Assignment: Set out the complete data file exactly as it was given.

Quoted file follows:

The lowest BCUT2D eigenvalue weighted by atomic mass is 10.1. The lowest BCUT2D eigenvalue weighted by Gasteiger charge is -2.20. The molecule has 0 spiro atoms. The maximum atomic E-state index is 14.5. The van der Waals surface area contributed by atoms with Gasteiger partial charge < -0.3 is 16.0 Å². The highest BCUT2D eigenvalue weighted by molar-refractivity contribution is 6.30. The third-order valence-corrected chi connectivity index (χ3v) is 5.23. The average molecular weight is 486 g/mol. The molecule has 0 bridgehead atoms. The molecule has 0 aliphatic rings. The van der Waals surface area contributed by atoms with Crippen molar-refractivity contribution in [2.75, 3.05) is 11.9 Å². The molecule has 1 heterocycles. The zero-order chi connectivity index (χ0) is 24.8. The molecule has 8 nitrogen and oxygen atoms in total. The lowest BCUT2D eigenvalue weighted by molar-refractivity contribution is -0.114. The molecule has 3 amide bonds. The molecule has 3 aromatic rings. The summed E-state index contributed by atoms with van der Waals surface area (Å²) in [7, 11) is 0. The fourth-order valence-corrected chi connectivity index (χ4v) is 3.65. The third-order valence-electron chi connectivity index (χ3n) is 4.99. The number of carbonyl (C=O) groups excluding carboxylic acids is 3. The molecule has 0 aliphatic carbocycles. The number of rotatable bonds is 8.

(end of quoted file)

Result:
The lowest BCUT2D eigenvalue weighted by atomic mass is 10.1. The lowest BCUT2D eigenvalue weighted by Gasteiger charge is -2.20. The molecule has 0 spiro atoms. The maximum atomic E-state index is 14.5. The van der Waals surface area contributed by atoms with Gasteiger partial charge < -0.3 is 16.0 Å². The highest BCUT2D eigenvalue weighted by molar-refractivity contribution is 6.30. The third-order valence-corrected chi connectivity index (χ3v) is 5.23. The average molecular weight is 486 g/mol. The molecule has 0 bridgehead atoms. The molecule has 0 aliphatic rings. The van der Waals surface area contributed by atoms with Crippen molar-refractivity contribution in [2.75, 3.05) is 11.9 Å². The molecule has 1 heterocycles. The zero-order chi connectivity index (χ0) is 24.8. The molecule has 8 nitrogen and oxygen atoms in total. The lowest BCUT2D eigenvalue weighted by molar-refractivity contribution is -0.114. The molecule has 3 amide bonds. The molecule has 3 aromatic rings. The summed E-state index contributed by atoms with van der Waals surface area (Å²) in [7, 11) is 0. The fourth-order valence-corrected chi connectivity index (χ4v) is 3.65. The third-order valence-electron chi connectivity index (χ3n) is 4.99. The number of carbonyl (C=O) groups excluding carboxylic acids is 3. The molecule has 0 aliphatic carbocycles. The number of rotatable bonds is 8.